The boys are now in their senior year of high school. Jon runs track and hopes to get a scholarship to college. He also hopes to win a medal in the state competition. He works part time at his father's shoe store. One night, when it would have been his brother's birthday, Jon comes home drunk with a birthday cake and a six-pack of beer. He hopes to confront his mother, who has started locking herself in her dead son's room, listening to children's records. He hopes the confrontation will bring healing; instead, it only angers his mother. She thinks he's being cruel, trying to hurt her. He begs her to see that he's still her son, but she doesn't accept him. She feels as if Jon is not her son. Sometime later, Ray comes to school severely beaten. He claims to have had a boxing fight to try and make money. Mr. Falvo talks to Jon to find out more about Ray's life at home. He's convinced that Ray's father is abusing him, but when Jon tries to talk about it, Ray denies it. He even denies it to the police when they are called in on suspicion of child abuse. Ray's father gives Jon a souvenir he took from a Nazi officer when he served in Germany. It is a skull patch from the officer's uniform. Jon accepts the gift but hides it in his closet so his parents don't find it.
Jon gets sick and is home from school with a high fever for a week. When Ray is also absent from school, Karen gets worried. Jon's mother won't let him talk to her. Eventually, she finds her way to Ray's house. Ray's father claims that Ray is upstairs asleep. Although he never touches her, it is clear from his words and actions that he is planning on assaulting Karen. Ray comes into the room in time to stop his father. He has again been severely beaten. Karen and Ray spend the night in a cheap hotel. The following night, Ray arrives at Jon's house and asks to stay. He tells the truth to Jon, but tells Jon's parents that some thugs in the street attacked him. He also claims to be ready to leave his house for good, now that his brother is safe with his aunt. A few days later, Ray, Jon, Frank and Karen go to Ray's house to get his clothes. His father has changed the locks and left a note telling him to come back on the weekend if he wants his things.
On Saturday, Jon wins his race at the preliminaries before the state competition, and then drives with the others over to Ray's house. When the door opens, Ray's father welcomes them politely. He brings Gene out to meet them. Ray knows that he has to stay in the house to protect his little brother. Karen begs him to tell the authorities, but Ray doesn't believe it will help since his father is pretending to try and be a better parent. Ray promises to try to figure out a plan to get out of Brewster while keeping his brother safe.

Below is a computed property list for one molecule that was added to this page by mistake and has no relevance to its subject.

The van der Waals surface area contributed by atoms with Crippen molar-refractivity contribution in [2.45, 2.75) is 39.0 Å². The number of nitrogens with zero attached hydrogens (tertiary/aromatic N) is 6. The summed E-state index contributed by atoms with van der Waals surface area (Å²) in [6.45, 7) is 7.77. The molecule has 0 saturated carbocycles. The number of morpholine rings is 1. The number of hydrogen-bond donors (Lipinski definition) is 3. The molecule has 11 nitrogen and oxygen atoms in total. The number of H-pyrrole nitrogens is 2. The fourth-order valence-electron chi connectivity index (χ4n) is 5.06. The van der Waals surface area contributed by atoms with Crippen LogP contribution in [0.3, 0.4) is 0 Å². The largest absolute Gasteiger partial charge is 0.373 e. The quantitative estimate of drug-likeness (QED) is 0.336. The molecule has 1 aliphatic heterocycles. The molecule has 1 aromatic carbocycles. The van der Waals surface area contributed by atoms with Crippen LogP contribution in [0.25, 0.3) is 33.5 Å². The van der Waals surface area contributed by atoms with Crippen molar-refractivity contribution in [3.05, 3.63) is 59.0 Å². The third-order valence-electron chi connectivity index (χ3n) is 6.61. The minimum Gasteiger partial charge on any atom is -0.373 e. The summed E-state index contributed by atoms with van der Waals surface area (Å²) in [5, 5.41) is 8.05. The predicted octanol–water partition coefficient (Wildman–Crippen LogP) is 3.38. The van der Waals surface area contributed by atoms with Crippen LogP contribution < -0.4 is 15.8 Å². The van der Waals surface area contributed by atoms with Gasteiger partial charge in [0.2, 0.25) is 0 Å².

Ray's father finds out about the car Ray and Jon have finished fixing up. He confronts Ray. Ray argues that he and Karen are going away together. Ray leaves the house. When he comes back later that night, he finds that his father has captured all the puppies his dog recently delivered and severed their legs with kitchen shears. He leaves them on the counter for Ray to see. One of them isn't dead yet so Ray kills it with a meat mallet. He cleans up the bodies and the kitchen, then drops them in a dumpster outside of a grocery store. Jon tries to convince Ray to leave, but he has to remain to protect his little brother. On the morning of the big state track meet, Jon gets a bad feeling about Ray. He ditches the meet and takes a city bus to Ray's part of town. When the bus doesn't go fast enough, Jon disembarks and runs the rest of the way. He finds Ray's father standing over him. Ray is a bloody mess and his father is forcing him to eat a light bulb. He then swings a table leg across Ray's face and breaks his jaw. Jon snaps, picks up an iron from the fireplace and hits Ray's father in the head and spine, killing him. Ray crawls to the iron after Jon drops it and puts his hands around it several times.
Although Jon confesses to the killing, Ray does, too. It is 1970. The police in Brewster look for a way to clean up the mess so everyone wins. They refuse to believe Jon's confession, hoping that he will move on with his life, go to Columbia and continue competing in track. Karen's family moves her back to Connecticut. The police accept Ray's confession, but admit there were extenuating circumstances. Instead of jail time, they make him join the Army, hoping it will help him to find direction. Jon tells his parents the truth, begging them to convince the police, but instead, they tell him they must protect their son. Jon eventually graduates high school and goes to Columbia. It is his father who calls to tell him that Ray has been killed in Vietnam. He'd named Jon's family as his next of kin.
The following month, Jon sells most of his possessions and takes a bus out to California. Along the way, his bags are stolen. A generous policeman offers to let Jon stay in a shed on his property until he gets on his feet. Jon's parents adopt Gene and move to California as well. Although they've never had a loving relationship, Jon and his parents do come to a place of forgiveness. When Gene is 16, Jon tells him the truth about what happened. Gene already knew. He asks Jon about Ray. All Jon can say is that he loved him.
A picture of John Carlos and Tommie Smith — black athletes in the 1968 Olympics — inspires Jon. They claim to be giving a "black power" salute during their medal ceremony for all the people that nobody prays for. Ray mocks it, not believing anyone says a prayer for those people now.